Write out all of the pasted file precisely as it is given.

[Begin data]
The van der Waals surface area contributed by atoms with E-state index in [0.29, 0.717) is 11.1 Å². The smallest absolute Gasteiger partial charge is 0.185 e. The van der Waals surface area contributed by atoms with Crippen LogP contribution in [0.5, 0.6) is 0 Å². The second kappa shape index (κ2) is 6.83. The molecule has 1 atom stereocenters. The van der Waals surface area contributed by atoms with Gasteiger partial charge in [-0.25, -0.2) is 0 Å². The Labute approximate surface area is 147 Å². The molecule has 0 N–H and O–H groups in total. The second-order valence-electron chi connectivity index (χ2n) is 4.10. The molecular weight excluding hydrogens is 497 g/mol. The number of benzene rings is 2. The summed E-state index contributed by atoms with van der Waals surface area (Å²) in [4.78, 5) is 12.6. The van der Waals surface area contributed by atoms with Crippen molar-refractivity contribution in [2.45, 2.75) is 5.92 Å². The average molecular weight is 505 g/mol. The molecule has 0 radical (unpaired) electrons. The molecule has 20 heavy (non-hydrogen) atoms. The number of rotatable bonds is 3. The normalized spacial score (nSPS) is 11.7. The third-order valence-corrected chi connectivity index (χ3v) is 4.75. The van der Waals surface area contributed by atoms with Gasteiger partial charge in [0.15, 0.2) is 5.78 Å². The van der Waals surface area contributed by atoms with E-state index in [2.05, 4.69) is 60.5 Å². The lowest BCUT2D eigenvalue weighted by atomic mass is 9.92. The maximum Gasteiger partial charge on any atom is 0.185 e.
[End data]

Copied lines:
The van der Waals surface area contributed by atoms with E-state index in [0.29, 0.717) is 11.1 Å². The smallest absolute Gasteiger partial charge is 0.185 e. The van der Waals surface area contributed by atoms with Crippen LogP contribution in [0.5, 0.6) is 0 Å². The second kappa shape index (κ2) is 6.83. The molecule has 1 atom stereocenters. The van der Waals surface area contributed by atoms with Gasteiger partial charge in [-0.25, -0.2) is 0 Å². The Labute approximate surface area is 147 Å². The molecule has 0 N–H and O–H groups in total. The second-order valence-electron chi connectivity index (χ2n) is 4.10. The molecular weight excluding hydrogens is 497 g/mol. The number of benzene rings is 2. The summed E-state index contributed by atoms with van der Waals surface area (Å²) in [4.78, 5) is 12.6. The van der Waals surface area contributed by atoms with Crippen molar-refractivity contribution in [2.45, 2.75) is 5.92 Å². The average molecular weight is 505 g/mol. The molecule has 0 radical (unpaired) electrons. The molecule has 20 heavy (non-hydrogen) atoms. The number of rotatable bonds is 3. The normalized spacial score (nSPS) is 11.7. The third-order valence-corrected chi connectivity index (χ3v) is 4.75. The van der Waals surface area contributed by atoms with Gasteiger partial charge in [0.15, 0.2) is 5.78 Å². The van der Waals surface area contributed by atoms with E-state index in [2.05, 4.69) is 60.5 Å². The lowest BCUT2D eigenvalue weighted by atomic mass is 9.92. The maximum Gasteiger partial charge on any atom is 0.185 e.